“I am happy when I see Eliud Kipchoge run that time,” Bekele said. “It motivates all athletes who really expect to do the same thing.”

LONDON MARATHON: Results

Bekele’s best time was within two seconds of Kipchoge’s previous world record (2:01:39). He described breaking Kipchoge’s new mark as the “main goal” for the rest of his career.

“Yes, I hope, one day it will happen, of course,” Bekele said. “With good preparation, I don’t know when, but we will see one more time.”

Nobody has won more London Marathons than Kipchoge, a four-time champion who set the course record (2:02:37) in 2019. But the two-time Olympic marathon champion did not run this year in London, as elite marathoners typically choose to enter one race each spring and fall.

Bekele does not know which race he will enter in the spring. But it will not be against Kipchoge.

“I need to show something first,” Bekele said. “I need to run a fast time. I have to check myself. This is not enough.”

Kipchoge will try to become the first runner to win three Olympic marathon titles at the Paris Games. Bekele, who will be 42 in 2024, has not committed to trying to qualify for the Ethiopian team.

“There’s a long time to go before Paris,” Bekele said. “At this moment I am not decided. I have to show something.”

So who is the greatest long distance runner ever?

Bekele can make a strong case on the track:

Bekele
Four Olympic medals (three gold)
Six World Championship medals (five gold)
Former 5000m and 10,000m world-record holder

Kipchoge
Two Olympic medals
Two World Championship medals (one gold)

But Kipchoge can make a strong case on the pavement:

Bekele
Second-fastest marathoner in history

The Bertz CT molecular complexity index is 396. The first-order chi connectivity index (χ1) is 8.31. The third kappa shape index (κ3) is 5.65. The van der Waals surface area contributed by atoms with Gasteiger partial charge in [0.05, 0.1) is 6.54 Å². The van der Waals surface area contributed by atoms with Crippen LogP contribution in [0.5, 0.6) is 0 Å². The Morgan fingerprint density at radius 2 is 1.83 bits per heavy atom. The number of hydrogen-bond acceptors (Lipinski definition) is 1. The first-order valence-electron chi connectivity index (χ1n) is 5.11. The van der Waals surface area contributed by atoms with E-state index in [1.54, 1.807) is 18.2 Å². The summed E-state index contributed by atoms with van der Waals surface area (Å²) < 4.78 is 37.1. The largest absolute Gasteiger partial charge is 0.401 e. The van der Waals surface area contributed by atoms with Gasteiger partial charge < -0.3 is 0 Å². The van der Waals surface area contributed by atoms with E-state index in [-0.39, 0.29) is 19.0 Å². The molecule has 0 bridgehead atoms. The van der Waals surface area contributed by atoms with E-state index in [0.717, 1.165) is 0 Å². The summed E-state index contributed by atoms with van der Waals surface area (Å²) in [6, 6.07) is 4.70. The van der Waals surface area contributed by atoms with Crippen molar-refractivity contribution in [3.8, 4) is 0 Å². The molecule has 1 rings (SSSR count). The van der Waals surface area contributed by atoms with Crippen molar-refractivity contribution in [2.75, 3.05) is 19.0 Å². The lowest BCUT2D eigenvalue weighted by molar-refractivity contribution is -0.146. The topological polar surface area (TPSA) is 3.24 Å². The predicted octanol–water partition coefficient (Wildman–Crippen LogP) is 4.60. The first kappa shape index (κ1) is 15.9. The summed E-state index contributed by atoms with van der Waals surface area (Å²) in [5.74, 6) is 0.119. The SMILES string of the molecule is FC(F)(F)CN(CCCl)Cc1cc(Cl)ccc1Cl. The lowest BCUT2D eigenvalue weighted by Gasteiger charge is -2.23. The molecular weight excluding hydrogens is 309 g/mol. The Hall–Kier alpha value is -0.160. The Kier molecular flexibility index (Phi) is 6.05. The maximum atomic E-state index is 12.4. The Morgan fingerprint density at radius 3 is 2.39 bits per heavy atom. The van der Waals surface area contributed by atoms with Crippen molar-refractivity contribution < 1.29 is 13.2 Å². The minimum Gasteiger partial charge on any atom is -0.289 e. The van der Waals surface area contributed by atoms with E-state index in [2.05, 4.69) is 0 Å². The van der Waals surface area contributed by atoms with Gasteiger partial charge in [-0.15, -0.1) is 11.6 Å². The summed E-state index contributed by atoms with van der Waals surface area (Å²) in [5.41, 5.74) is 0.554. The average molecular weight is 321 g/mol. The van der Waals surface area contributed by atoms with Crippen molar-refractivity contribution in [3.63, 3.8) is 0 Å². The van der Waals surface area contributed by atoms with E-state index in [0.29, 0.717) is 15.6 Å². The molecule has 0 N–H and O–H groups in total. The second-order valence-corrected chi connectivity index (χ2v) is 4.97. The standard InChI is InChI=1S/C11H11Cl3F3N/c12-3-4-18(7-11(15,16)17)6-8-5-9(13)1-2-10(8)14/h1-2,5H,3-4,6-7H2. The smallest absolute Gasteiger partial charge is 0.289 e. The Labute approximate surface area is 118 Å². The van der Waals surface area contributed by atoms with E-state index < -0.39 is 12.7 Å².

Two World Marathon Major victories

Kipchoge
Four of the five best marathon times in history
Two-time Olympic marathon champion
12 World Marathon Major victories

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Yalemzerf Yehualaw, Amos Kipruto win London Marathon

Yalemzerf Yehualaw
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Ethiopian Yalemzerf Yehualaw became the youngest female runner to win the London Marathon, while Kenyan Amos Kipruto earned the biggest victory of his career in the men’s race.

Yehualaw, 23, clocked 2:17:26, prevailing by 41 seconds over 2021 London champ Joyciline Jepkosgei of Kenya.

Yehualaw tripped and fell over a speed bump around the 20-mile mark. She quickly rejoined the lead pack, then pulled away from Jepkosgei by running the 24th mile in a reported 4:43, which converts to 2:03:30 marathon pace; the women’s world record is 2:14:04.

Yehualaw and Jepkosgei were pre-race favorites after world record holder Brigid Kosgei of Kenya withdrew Monday with a right hamstring injury.

On April 24, Yehualaw ran the fastest women’s debut marathon in history, a 2:17:23 to win in Hamburg, Germany.

She has joined the elite tier of female marathoners, a group led by Kenyan Peres Jepchirchir, the reigning Olympic, New York City and Boston champion. Another Ethiopian staked a claim last week when Tigist Assefa won Berlin in 2:15:37, shattering Yehualaw’s national record.

Joan Benoit Samuelson, the first Olympic women’s marathon champion in 1984, finished Sunday’s race in 3:20:20 at age 65.

LONDON MARATHON: Results

Kipruto, 30, won the men’s race in 2:04:39. He broke free from the leading group in the 25th mile and crossed the finish line 33 seconds ahead of Ethiopian Leul Gebresilase, who said he had hamstring problems.

Kipruto, one of the pre-race favorites, had never won a major marathon but did finish second behind world record holder Eliud Kipchoge in Tokyo (2022) and Berlin (2018) and third at the world championships (2019) and Tokyo (2018).

Ethiopian Kenenisa Bekele, the second-fastest marathoner in history, was fifth after being dropped in the 21st mile. His 2:05:53 was the fastest-ever marathon by a runner 40 years or older. Bekele ran his personal best at the 2019 Berlin Marathon — 2:01:41 — and has not run within four minutes of that time since.

The major marathon season continues next Sunday with the Chicago Marathon, headlined by a women’s field that includes Kenyan Ruth Chepngetich and American Emily Sisson.

London returns next year to its traditional April place after being pushed to October the last three years due to the pandemic.

MORE: Bekele looks ahead to Kipchoge chase after London Marathon